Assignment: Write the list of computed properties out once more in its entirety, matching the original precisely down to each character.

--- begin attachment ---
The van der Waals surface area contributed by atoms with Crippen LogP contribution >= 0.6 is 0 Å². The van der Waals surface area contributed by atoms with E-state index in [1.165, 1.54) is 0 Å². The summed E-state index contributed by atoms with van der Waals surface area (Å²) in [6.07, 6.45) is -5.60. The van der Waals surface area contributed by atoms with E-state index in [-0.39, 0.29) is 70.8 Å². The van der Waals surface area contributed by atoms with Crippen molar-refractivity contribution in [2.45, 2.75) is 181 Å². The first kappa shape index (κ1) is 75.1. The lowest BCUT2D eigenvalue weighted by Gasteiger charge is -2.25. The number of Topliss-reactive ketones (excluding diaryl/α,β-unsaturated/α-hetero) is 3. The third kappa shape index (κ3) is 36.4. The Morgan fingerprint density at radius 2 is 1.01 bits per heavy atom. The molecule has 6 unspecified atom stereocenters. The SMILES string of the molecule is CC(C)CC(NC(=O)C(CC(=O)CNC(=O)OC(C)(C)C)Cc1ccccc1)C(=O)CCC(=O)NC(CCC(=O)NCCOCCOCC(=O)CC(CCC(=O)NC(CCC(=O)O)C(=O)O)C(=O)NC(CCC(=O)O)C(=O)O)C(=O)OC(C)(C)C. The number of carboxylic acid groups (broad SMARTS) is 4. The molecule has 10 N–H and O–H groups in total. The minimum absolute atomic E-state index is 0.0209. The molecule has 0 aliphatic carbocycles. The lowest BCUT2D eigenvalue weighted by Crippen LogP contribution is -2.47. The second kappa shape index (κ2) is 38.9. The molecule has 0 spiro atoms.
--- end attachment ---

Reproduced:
The van der Waals surface area contributed by atoms with Crippen LogP contribution >= 0.6 is 0 Å². The van der Waals surface area contributed by atoms with E-state index in [1.165, 1.54) is 0 Å². The summed E-state index contributed by atoms with van der Waals surface area (Å²) in [6.07, 6.45) is -5.60. The van der Waals surface area contributed by atoms with E-state index in [-0.39, 0.29) is 70.8 Å². The van der Waals surface area contributed by atoms with Crippen molar-refractivity contribution in [2.45, 2.75) is 181 Å². The first kappa shape index (κ1) is 75.1. The lowest BCUT2D eigenvalue weighted by Gasteiger charge is -2.25. The number of Topliss-reactive ketones (excluding diaryl/α,β-unsaturated/α-hetero) is 3. The third kappa shape index (κ3) is 36.4. The Morgan fingerprint density at radius 2 is 1.01 bits per heavy atom. The molecule has 6 unspecified atom stereocenters. The SMILES string of the molecule is CC(C)CC(NC(=O)C(CC(=O)CNC(=O)OC(C)(C)C)Cc1ccccc1)C(=O)CCC(=O)NC(CCC(=O)NCCOCCOCC(=O)CC(CCC(=O)NC(CCC(=O)O)C(=O)O)C(=O)NC(CCC(=O)O)C(=O)O)C(=O)OC(C)(C)C. The number of carboxylic acid groups (broad SMARTS) is 4. The molecule has 10 N–H and O–H groups in total. The minimum absolute atomic E-state index is 0.0209. The molecule has 0 aliphatic carbocycles. The lowest BCUT2D eigenvalue weighted by Crippen LogP contribution is -2.47. The second kappa shape index (κ2) is 38.9. The molecule has 0 spiro atoms.